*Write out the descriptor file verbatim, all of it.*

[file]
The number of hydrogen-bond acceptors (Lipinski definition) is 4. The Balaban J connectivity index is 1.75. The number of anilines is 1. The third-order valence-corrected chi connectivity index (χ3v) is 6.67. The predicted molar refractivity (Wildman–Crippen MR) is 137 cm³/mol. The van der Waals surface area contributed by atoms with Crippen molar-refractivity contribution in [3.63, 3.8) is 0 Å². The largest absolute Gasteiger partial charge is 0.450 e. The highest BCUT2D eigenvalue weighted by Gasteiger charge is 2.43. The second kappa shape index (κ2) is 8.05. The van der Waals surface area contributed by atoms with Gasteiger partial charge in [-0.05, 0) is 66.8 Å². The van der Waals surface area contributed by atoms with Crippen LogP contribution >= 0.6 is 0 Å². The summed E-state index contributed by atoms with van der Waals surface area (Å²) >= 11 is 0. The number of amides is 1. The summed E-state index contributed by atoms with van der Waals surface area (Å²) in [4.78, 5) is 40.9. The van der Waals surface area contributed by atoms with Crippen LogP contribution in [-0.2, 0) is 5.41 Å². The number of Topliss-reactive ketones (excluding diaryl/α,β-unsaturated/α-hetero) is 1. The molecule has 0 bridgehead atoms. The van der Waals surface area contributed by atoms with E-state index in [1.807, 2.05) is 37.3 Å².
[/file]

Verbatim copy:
The number of hydrogen-bond acceptors (Lipinski definition) is 4. The Balaban J connectivity index is 1.75. The number of anilines is 1. The third-order valence-corrected chi connectivity index (χ3v) is 6.67. The predicted molar refractivity (Wildman–Crippen MR) is 137 cm³/mol. The van der Waals surface area contributed by atoms with Crippen molar-refractivity contribution in [3.63, 3.8) is 0 Å². The largest absolute Gasteiger partial charge is 0.450 e. The highest BCUT2D eigenvalue weighted by Gasteiger charge is 2.43. The second kappa shape index (κ2) is 8.05. The van der Waals surface area contributed by atoms with Gasteiger partial charge in [-0.05, 0) is 66.8 Å². The van der Waals surface area contributed by atoms with Crippen LogP contribution >= 0.6 is 0 Å². The summed E-state index contributed by atoms with van der Waals surface area (Å²) >= 11 is 0. The number of amides is 1. The summed E-state index contributed by atoms with van der Waals surface area (Å²) in [4.78, 5) is 40.9. The van der Waals surface area contributed by atoms with Crippen LogP contribution in [-0.2, 0) is 5.41 Å². The number of Topliss-reactive ketones (excluding diaryl/α,β-unsaturated/α-hetero) is 1. The molecule has 0 bridgehead atoms. The van der Waals surface area contributed by atoms with E-state index in [1.807, 2.05) is 37.3 Å².